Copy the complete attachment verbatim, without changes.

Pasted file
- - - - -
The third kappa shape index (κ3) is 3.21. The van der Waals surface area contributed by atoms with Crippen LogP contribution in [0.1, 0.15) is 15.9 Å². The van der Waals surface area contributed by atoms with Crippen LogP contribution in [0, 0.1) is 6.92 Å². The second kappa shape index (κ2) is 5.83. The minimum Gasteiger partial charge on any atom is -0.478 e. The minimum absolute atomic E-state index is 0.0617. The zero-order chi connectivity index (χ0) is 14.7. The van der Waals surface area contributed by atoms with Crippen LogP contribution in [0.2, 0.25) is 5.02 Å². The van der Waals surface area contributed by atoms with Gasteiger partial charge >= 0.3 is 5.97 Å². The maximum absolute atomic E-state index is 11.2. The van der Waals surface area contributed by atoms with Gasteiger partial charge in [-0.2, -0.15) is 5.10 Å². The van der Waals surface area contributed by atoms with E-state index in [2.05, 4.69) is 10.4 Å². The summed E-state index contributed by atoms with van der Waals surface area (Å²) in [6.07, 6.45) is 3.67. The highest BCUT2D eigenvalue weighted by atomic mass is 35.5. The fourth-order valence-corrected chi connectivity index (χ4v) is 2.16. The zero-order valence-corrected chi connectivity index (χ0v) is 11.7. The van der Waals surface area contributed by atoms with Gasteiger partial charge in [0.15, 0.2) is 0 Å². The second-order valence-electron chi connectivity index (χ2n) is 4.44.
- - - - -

The third kappa shape index (κ3) is 3.21. The van der Waals surface area contributed by atoms with Crippen LogP contribution in [0.1, 0.15) is 15.9 Å². The van der Waals surface area contributed by atoms with Crippen LogP contribution in [0, 0.1) is 6.92 Å². The second kappa shape index (κ2) is 5.83. The minimum Gasteiger partial charge on any atom is -0.478 e. The minimum absolute atomic E-state index is 0.0617. The zero-order chi connectivity index (χ0) is 14.7. The van der Waals surface area contributed by atoms with Crippen LogP contribution in [0.2, 0.25) is 5.02 Å². The van der Waals surface area contributed by atoms with Gasteiger partial charge >= 0.3 is 5.97 Å². The maximum absolute atomic E-state index is 11.2. The van der Waals surface area contributed by atoms with Gasteiger partial charge in [-0.2, -0.15) is 5.10 Å². The van der Waals surface area contributed by atoms with E-state index in [2.05, 4.69) is 10.4 Å². The summed E-state index contributed by atoms with van der Waals surface area (Å²) in [6.07, 6.45) is 3.67. The highest BCUT2D eigenvalue weighted by atomic mass is 35.5. The fourth-order valence-corrected chi connectivity index (χ4v) is 2.16. The zero-order valence-corrected chi connectivity index (χ0v) is 11.7. The van der Waals surface area contributed by atoms with Gasteiger partial charge in [0.15, 0.2) is 0 Å². The second-order valence-electron chi connectivity index (χ2n) is 4.44.